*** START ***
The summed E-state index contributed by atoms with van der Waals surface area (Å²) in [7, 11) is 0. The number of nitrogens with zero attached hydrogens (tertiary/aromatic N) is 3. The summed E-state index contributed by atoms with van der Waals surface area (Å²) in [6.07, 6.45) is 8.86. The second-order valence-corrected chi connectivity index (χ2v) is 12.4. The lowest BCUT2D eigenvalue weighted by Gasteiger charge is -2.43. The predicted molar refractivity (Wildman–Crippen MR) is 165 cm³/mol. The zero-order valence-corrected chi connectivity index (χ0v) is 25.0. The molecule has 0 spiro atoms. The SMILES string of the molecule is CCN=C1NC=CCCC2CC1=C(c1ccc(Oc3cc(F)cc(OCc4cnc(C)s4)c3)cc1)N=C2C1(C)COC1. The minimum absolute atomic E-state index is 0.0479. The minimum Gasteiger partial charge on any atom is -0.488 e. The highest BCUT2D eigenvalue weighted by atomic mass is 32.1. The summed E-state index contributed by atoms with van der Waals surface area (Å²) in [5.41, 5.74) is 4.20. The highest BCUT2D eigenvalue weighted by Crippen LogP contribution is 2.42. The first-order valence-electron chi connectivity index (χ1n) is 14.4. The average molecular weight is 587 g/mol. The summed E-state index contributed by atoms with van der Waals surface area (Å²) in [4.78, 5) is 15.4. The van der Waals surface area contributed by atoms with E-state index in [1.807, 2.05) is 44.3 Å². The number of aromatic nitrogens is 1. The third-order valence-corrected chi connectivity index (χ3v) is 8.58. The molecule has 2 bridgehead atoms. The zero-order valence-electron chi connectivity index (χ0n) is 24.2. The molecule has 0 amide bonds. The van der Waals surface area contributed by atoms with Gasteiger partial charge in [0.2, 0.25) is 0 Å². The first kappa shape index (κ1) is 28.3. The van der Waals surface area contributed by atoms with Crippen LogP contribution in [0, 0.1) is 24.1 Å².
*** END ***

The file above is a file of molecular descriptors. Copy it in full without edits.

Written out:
The summed E-state index contributed by atoms with van der Waals surface area (Å²) in [7, 11) is 0. The number of nitrogens with zero attached hydrogens (tertiary/aromatic N) is 3. The summed E-state index contributed by atoms with van der Waals surface area (Å²) in [6.07, 6.45) is 8.86. The second-order valence-corrected chi connectivity index (χ2v) is 12.4. The lowest BCUT2D eigenvalue weighted by Gasteiger charge is -2.43. The predicted molar refractivity (Wildman–Crippen MR) is 165 cm³/mol. The zero-order valence-corrected chi connectivity index (χ0v) is 25.0. The molecule has 0 spiro atoms. The SMILES string of the molecule is CCN=C1NC=CCCC2CC1=C(c1ccc(Oc3cc(F)cc(OCc4cnc(C)s4)c3)cc1)N=C2C1(C)COC1. The minimum absolute atomic E-state index is 0.0479. The minimum Gasteiger partial charge on any atom is -0.488 e. The highest BCUT2D eigenvalue weighted by atomic mass is 32.1. The summed E-state index contributed by atoms with van der Waals surface area (Å²) in [5.41, 5.74) is 4.20. The highest BCUT2D eigenvalue weighted by Crippen LogP contribution is 2.42. The first-order valence-electron chi connectivity index (χ1n) is 14.4. The average molecular weight is 587 g/mol. The summed E-state index contributed by atoms with van der Waals surface area (Å²) in [4.78, 5) is 15.4. The van der Waals surface area contributed by atoms with E-state index in [1.807, 2.05) is 44.3 Å². The number of aromatic nitrogens is 1. The third-order valence-corrected chi connectivity index (χ3v) is 8.58. The molecule has 2 bridgehead atoms. The zero-order valence-electron chi connectivity index (χ0n) is 24.2. The molecule has 0 amide bonds. The van der Waals surface area contributed by atoms with Gasteiger partial charge in [0.2, 0.25) is 0 Å². The first kappa shape index (κ1) is 28.3. The van der Waals surface area contributed by atoms with Crippen LogP contribution in [0, 0.1) is 24.1 Å².